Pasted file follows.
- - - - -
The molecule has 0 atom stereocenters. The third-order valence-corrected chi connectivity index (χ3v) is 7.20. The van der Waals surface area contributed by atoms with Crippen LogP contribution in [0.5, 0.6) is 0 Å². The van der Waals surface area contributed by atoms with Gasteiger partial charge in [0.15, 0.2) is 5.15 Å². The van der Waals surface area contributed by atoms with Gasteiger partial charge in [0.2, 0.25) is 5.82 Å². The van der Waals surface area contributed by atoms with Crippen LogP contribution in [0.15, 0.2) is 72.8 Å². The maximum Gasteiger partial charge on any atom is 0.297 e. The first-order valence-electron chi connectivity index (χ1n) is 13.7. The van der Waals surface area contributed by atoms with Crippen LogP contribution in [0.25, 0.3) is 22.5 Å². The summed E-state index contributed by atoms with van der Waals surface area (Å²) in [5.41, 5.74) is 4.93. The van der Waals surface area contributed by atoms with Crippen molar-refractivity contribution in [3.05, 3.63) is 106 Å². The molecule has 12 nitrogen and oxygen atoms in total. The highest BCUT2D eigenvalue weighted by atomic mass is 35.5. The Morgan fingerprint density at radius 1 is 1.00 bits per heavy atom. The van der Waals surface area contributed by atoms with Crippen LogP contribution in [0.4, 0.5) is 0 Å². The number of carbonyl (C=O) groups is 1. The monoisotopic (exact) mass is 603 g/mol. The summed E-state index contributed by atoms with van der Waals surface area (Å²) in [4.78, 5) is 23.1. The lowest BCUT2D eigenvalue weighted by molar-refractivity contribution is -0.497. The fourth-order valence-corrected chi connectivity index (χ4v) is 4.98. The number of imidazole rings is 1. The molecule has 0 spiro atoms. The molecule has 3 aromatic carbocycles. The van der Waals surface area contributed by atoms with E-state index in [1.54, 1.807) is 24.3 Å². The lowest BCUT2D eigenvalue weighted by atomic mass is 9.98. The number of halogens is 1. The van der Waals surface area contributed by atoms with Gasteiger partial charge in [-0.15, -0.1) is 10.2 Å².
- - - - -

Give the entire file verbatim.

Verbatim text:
The molecule has 0 atom stereocenters. The third-order valence-corrected chi connectivity index (χ3v) is 7.20. The van der Waals surface area contributed by atoms with Crippen LogP contribution in [0.5, 0.6) is 0 Å². The van der Waals surface area contributed by atoms with Gasteiger partial charge in [0.15, 0.2) is 5.15 Å². The van der Waals surface area contributed by atoms with Gasteiger partial charge in [0.2, 0.25) is 5.82 Å². The van der Waals surface area contributed by atoms with Crippen LogP contribution in [0.15, 0.2) is 72.8 Å². The maximum Gasteiger partial charge on any atom is 0.297 e. The first-order valence-electron chi connectivity index (χ1n) is 13.7. The van der Waals surface area contributed by atoms with Crippen LogP contribution in [0.25, 0.3) is 22.5 Å². The summed E-state index contributed by atoms with van der Waals surface area (Å²) in [5.41, 5.74) is 4.93. The van der Waals surface area contributed by atoms with Crippen molar-refractivity contribution in [3.05, 3.63) is 106 Å². The molecule has 12 nitrogen and oxygen atoms in total. The highest BCUT2D eigenvalue weighted by atomic mass is 35.5. The Morgan fingerprint density at radius 1 is 1.00 bits per heavy atom. The van der Waals surface area contributed by atoms with Crippen LogP contribution in [0.4, 0.5) is 0 Å². The number of carbonyl (C=O) groups is 1. The monoisotopic (exact) mass is 603 g/mol. The summed E-state index contributed by atoms with van der Waals surface area (Å²) in [4.78, 5) is 23.1. The lowest BCUT2D eigenvalue weighted by molar-refractivity contribution is -0.497. The fourth-order valence-corrected chi connectivity index (χ4v) is 4.98. The number of imidazole rings is 1. The molecule has 0 spiro atoms. The molecule has 3 aromatic carbocycles. The van der Waals surface area contributed by atoms with E-state index in [1.54, 1.807) is 24.3 Å². The lowest BCUT2D eigenvalue weighted by atomic mass is 9.98. The number of halogens is 1. The van der Waals surface area contributed by atoms with Gasteiger partial charge in [-0.15, -0.1) is 10.2 Å².